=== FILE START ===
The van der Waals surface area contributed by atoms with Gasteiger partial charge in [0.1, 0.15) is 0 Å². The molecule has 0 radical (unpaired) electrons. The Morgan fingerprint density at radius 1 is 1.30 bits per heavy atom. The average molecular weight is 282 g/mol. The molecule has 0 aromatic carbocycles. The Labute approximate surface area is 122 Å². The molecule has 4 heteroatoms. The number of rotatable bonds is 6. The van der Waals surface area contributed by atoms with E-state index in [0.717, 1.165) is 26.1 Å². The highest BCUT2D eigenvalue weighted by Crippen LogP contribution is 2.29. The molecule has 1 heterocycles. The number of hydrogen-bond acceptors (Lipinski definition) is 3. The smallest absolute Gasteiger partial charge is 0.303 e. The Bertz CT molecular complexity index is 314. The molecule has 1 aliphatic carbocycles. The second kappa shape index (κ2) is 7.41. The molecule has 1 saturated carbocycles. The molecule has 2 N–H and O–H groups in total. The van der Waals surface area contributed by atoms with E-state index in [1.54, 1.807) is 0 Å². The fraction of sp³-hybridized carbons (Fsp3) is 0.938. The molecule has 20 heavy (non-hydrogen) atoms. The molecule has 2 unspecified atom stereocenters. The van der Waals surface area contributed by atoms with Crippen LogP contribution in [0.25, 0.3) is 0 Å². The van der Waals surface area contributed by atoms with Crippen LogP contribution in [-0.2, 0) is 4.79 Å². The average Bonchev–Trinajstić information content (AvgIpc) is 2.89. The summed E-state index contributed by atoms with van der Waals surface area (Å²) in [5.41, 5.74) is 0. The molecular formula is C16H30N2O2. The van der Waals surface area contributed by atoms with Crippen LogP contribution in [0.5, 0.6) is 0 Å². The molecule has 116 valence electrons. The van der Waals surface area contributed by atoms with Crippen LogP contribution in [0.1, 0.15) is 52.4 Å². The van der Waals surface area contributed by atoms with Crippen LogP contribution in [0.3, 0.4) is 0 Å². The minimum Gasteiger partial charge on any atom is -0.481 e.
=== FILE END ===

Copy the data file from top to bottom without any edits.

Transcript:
The van der Waals surface area contributed by atoms with Gasteiger partial charge in [0.1, 0.15) is 0 Å². The molecule has 0 radical (unpaired) electrons. The Morgan fingerprint density at radius 1 is 1.30 bits per heavy atom. The average molecular weight is 282 g/mol. The molecule has 0 aromatic carbocycles. The Labute approximate surface area is 122 Å². The molecule has 4 heteroatoms. The number of rotatable bonds is 6. The van der Waals surface area contributed by atoms with E-state index in [0.717, 1.165) is 26.1 Å². The highest BCUT2D eigenvalue weighted by Crippen LogP contribution is 2.29. The molecule has 1 heterocycles. The number of hydrogen-bond acceptors (Lipinski definition) is 3. The smallest absolute Gasteiger partial charge is 0.303 e. The Bertz CT molecular complexity index is 314. The molecule has 1 aliphatic carbocycles. The second kappa shape index (κ2) is 7.41. The molecule has 1 saturated carbocycles. The molecule has 2 N–H and O–H groups in total. The van der Waals surface area contributed by atoms with E-state index in [1.54, 1.807) is 0 Å². The fraction of sp³-hybridized carbons (Fsp3) is 0.938. The molecule has 20 heavy (non-hydrogen) atoms. The molecule has 2 unspecified atom stereocenters. The van der Waals surface area contributed by atoms with Crippen LogP contribution in [0.25, 0.3) is 0 Å². The van der Waals surface area contributed by atoms with Crippen LogP contribution in [-0.2, 0) is 4.79 Å². The average Bonchev–Trinajstić information content (AvgIpc) is 2.89. The summed E-state index contributed by atoms with van der Waals surface area (Å²) in [5.41, 5.74) is 0. The molecular formula is C16H30N2O2. The van der Waals surface area contributed by atoms with Crippen LogP contribution in [0.5, 0.6) is 0 Å². The molecule has 116 valence electrons. The van der Waals surface area contributed by atoms with Crippen LogP contribution in [0.1, 0.15) is 52.4 Å². The van der Waals surface area contributed by atoms with Crippen LogP contribution in [0.3, 0.4) is 0 Å². The minimum Gasteiger partial charge on any atom is -0.481 e.